In an important step for the syndicated loan market in transitioning to SOFR and away from LIBOR as a benchmark interest rate, the Loan Syndications and Trading Association (“LSTA”) recently published what it deems a “concept” credit agreement (we’ll call it the Concept SOFR Agreement” here) that references daily simple SOFR or daily compounded SOFR.  The Concept SOFR Agreement can be found on the LSTA’s website, along with a blackline against the LSTA’s form term loan agreement referencing LIBOR (available to LSTA members at


Following this summer’s ARRC recommendation of using “Daily Simple SOFR” in arrears as the preferred** fallback rate in the waterfall of replacement rates, rather than “Daily Compounded Rate” (**until a forward looking term SOFR Rate develops; see below for news on that rate), the Concept SOFR Agreement provides for a loan in which interest accrues based on SOFR for each day of the interest period, with a lookback of a negotiated amount of days. The lookback period allows the administrative agent and borrower to determine the rate of interest for the interest period before the period ends and the interest is due, giving time for the administrative agent to get an invoice out, and for the borrower to pay.  A five-day “lookback” for a June 1 loan with a 30 day interest period, for example, would apply the May 25 SOFR rate to the June 1 balance, and so on throughout the interest period, so that by June 23, the administrative agent will know the daily rates through the end of the 30 day interest period.  McGuireWoods’ LIBOR Transition Blog previously posted a summary of the ARRC’s recommendation of Daily Simple SOFR.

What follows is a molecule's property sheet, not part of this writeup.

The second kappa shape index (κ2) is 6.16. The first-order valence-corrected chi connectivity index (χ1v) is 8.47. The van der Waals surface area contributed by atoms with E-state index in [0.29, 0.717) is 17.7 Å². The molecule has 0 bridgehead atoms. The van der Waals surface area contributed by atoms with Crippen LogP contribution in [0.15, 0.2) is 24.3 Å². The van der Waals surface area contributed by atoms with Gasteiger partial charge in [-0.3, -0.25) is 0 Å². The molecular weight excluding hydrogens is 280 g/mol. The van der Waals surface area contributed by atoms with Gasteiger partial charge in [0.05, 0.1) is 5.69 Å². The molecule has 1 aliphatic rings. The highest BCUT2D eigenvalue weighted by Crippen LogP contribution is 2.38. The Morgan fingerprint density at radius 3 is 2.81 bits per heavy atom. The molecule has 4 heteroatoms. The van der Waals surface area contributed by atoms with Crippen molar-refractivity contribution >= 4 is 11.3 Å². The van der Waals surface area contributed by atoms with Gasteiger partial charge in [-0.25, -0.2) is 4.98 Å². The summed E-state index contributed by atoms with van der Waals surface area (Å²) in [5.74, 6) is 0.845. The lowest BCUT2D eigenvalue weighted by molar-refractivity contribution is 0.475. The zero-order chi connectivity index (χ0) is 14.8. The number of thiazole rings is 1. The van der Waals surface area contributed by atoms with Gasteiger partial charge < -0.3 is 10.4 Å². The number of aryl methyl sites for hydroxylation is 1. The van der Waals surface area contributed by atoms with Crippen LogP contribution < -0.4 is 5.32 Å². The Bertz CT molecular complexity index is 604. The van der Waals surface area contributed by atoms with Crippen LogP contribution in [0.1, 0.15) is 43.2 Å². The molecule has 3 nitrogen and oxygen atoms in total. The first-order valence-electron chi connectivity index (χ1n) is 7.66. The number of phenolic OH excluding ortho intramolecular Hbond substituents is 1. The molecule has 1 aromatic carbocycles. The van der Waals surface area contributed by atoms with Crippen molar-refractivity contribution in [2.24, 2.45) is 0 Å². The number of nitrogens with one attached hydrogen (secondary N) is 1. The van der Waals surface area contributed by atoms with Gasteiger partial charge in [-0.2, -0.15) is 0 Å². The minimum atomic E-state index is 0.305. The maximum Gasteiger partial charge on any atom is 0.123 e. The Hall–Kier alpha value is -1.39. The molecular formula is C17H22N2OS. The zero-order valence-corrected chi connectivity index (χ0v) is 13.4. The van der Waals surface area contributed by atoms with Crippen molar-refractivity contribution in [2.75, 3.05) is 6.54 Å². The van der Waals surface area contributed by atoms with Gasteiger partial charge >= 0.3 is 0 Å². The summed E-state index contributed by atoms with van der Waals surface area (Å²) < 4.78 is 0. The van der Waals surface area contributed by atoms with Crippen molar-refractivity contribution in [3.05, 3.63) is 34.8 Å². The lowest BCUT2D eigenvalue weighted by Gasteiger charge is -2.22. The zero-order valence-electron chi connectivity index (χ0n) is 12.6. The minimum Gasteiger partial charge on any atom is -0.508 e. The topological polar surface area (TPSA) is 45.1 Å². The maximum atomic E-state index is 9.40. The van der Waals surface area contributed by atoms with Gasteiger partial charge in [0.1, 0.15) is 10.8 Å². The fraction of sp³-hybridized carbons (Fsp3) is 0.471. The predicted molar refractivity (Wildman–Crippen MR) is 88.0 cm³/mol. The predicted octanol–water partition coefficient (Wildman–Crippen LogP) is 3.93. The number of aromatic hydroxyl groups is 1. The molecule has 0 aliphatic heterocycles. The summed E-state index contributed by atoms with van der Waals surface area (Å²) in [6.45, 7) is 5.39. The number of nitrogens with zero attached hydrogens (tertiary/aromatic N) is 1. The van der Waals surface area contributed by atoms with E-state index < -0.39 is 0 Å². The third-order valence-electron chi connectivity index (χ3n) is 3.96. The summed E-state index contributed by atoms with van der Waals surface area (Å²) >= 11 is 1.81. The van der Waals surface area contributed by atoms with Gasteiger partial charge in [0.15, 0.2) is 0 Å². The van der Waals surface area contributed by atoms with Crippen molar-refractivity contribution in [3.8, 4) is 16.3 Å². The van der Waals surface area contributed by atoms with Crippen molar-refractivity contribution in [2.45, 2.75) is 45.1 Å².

The Concept SOFR Agreement includes alternative language to provide for Daily Compounded SOFR (compounding the balance) instead of Daily Simple SOFR, although the LSTA has previously: (1) expressed that Daily Simple SOFR is anticipated to be much easier to implement operationally by banks and other participants due, in part, to the complexities of compounding interest in prepayable loans that trade and (2) observed that there is little difference in the economics between Daily Compounded SOFR and Daily Simple SOFR.

As another (and optimistic) alternative, the Concept SOFR Agreement provides language to transition to a forward-looking Term SOFR in the event an accepted rate and methodology comes into existence.  If such Term SOFR develops, the Concept SOFR Agreement provides flexibility to transition to that rate via an amendment between the administrative agent and borrower, in much the same way as many current agreements provide for a potential amendment to incorporate SOFR upon certain trigger events indicating LIBOR will cease.  As a reminder, Daily Compounded SOFR and Daily Simple SOFR are not set in advance like LIBOR, but are calculated daily in arrears during the interest period; in contrast, Term SOFR would operate akin to the current LIBOR structure and would be easier for lenders to institute. The lack of a robust SOFR derivatives market to derive forward-looking SOFR term rates is one of the impediments to Term SOFR.

Note that although the LSTA calls this agreement a “concept document” and notes it does represent standard market practice, the publication of such a form agreement by the LSTA will surely help spur market practice and be a leading reference when parties negotiate loan agreements based on SOFR.


The LSTA recently issued an update regarding Term SOFR. The LSTA noted that the ARRC has recently issued a Request for Proposal for a forward looking term SOFR rate with aspirations to publish the rate in 2021 if there is sufficient liquidity in the SOFR derivatives market.  As noted above, since the rate is more analogous to LIBOR and because the rate would be known in advance of the interest period, market participants have expressed a clear preference for Term SOFR.